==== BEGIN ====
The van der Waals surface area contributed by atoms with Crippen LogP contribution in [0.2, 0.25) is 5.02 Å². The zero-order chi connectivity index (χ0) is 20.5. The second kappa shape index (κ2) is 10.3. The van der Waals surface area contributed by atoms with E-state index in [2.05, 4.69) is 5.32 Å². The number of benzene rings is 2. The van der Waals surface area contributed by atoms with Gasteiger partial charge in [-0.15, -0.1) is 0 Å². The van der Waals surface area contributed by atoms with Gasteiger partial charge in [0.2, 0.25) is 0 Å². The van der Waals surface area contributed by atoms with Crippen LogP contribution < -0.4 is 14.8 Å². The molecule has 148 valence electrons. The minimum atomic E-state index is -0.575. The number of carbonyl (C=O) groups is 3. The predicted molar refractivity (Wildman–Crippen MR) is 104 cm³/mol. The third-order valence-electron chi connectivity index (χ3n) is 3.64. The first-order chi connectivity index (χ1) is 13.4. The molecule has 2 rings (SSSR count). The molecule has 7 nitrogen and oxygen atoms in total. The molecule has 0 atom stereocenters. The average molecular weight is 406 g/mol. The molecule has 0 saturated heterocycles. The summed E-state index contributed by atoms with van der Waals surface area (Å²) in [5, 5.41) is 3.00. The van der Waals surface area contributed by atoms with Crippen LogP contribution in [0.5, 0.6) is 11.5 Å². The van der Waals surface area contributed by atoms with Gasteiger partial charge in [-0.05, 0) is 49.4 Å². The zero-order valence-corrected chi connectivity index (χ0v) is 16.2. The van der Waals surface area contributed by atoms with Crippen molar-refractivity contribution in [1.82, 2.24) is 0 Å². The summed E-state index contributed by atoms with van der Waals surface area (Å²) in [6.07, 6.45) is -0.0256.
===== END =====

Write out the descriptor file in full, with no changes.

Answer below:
The van der Waals surface area contributed by atoms with Crippen LogP contribution in [0.2, 0.25) is 5.02 Å². The zero-order chi connectivity index (χ0) is 20.5. The second kappa shape index (κ2) is 10.3. The van der Waals surface area contributed by atoms with E-state index in [2.05, 4.69) is 5.32 Å². The number of benzene rings is 2. The van der Waals surface area contributed by atoms with Gasteiger partial charge in [-0.15, -0.1) is 0 Å². The van der Waals surface area contributed by atoms with Gasteiger partial charge in [0.2, 0.25) is 0 Å². The van der Waals surface area contributed by atoms with Crippen LogP contribution < -0.4 is 14.8 Å². The molecule has 148 valence electrons. The minimum atomic E-state index is -0.575. The number of carbonyl (C=O) groups is 3. The predicted molar refractivity (Wildman–Crippen MR) is 104 cm³/mol. The third-order valence-electron chi connectivity index (χ3n) is 3.64. The first-order chi connectivity index (χ1) is 13.4. The molecule has 2 rings (SSSR count). The molecule has 7 nitrogen and oxygen atoms in total. The molecule has 0 atom stereocenters. The average molecular weight is 406 g/mol. The molecule has 0 saturated heterocycles. The summed E-state index contributed by atoms with van der Waals surface area (Å²) in [5, 5.41) is 3.00. The van der Waals surface area contributed by atoms with Crippen LogP contribution in [0.5, 0.6) is 11.5 Å². The van der Waals surface area contributed by atoms with Gasteiger partial charge in [-0.05, 0) is 49.4 Å². The zero-order valence-corrected chi connectivity index (χ0v) is 16.2. The van der Waals surface area contributed by atoms with Crippen molar-refractivity contribution in [1.82, 2.24) is 0 Å². The summed E-state index contributed by atoms with van der Waals surface area (Å²) in [6.07, 6.45) is -0.0256.